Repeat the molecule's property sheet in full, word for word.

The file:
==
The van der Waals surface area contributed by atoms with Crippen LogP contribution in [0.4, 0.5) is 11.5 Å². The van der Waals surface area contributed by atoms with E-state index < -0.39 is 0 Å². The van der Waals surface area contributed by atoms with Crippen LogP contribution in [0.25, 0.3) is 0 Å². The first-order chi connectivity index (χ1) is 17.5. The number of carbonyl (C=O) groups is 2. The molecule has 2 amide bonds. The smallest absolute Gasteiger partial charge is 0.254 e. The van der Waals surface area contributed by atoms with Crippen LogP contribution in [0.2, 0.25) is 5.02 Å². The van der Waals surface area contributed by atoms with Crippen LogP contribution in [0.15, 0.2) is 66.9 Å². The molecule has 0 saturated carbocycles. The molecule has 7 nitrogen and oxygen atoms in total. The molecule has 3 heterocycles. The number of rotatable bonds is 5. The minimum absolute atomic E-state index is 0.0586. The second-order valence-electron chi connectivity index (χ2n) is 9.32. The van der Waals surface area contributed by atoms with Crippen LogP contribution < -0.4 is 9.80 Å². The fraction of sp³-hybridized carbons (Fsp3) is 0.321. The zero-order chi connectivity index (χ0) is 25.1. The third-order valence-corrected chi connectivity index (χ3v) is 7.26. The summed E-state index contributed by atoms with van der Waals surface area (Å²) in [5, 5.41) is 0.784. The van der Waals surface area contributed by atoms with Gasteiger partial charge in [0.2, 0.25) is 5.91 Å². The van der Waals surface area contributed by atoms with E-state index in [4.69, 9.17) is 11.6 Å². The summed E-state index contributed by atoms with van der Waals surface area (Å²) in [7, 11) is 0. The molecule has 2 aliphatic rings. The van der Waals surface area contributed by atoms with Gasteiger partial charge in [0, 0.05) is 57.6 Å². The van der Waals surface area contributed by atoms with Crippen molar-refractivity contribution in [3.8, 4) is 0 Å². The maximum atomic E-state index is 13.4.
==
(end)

The van der Waals surface area contributed by atoms with Crippen LogP contribution in [0.4, 0.5) is 11.5 Å². The van der Waals surface area contributed by atoms with E-state index < -0.39 is 0 Å². The van der Waals surface area contributed by atoms with Crippen LogP contribution in [0.25, 0.3) is 0 Å². The first-order chi connectivity index (χ1) is 17.5. The number of carbonyl (C=O) groups is 2. The molecule has 2 amide bonds. The smallest absolute Gasteiger partial charge is 0.254 e. The van der Waals surface area contributed by atoms with Crippen LogP contribution in [0.2, 0.25) is 5.02 Å². The van der Waals surface area contributed by atoms with Crippen LogP contribution in [0.15, 0.2) is 66.9 Å². The molecule has 0 saturated carbocycles. The molecule has 7 nitrogen and oxygen atoms in total. The molecule has 3 heterocycles. The number of rotatable bonds is 5. The minimum absolute atomic E-state index is 0.0586. The second-order valence-electron chi connectivity index (χ2n) is 9.32. The van der Waals surface area contributed by atoms with Crippen LogP contribution < -0.4 is 9.80 Å². The fraction of sp³-hybridized carbons (Fsp3) is 0.321. The zero-order chi connectivity index (χ0) is 25.1. The third-order valence-corrected chi connectivity index (χ3v) is 7.26. The summed E-state index contributed by atoms with van der Waals surface area (Å²) in [5, 5.41) is 0.784. The van der Waals surface area contributed by atoms with Gasteiger partial charge in [0.2, 0.25) is 5.91 Å². The van der Waals surface area contributed by atoms with E-state index in [4.69, 9.17) is 11.6 Å². The summed E-state index contributed by atoms with van der Waals surface area (Å²) in [7, 11) is 0. The molecule has 2 aliphatic rings. The van der Waals surface area contributed by atoms with Gasteiger partial charge in [0, 0.05) is 57.6 Å². The van der Waals surface area contributed by atoms with Crippen molar-refractivity contribution in [3.8, 4) is 0 Å². The maximum atomic E-state index is 13.4.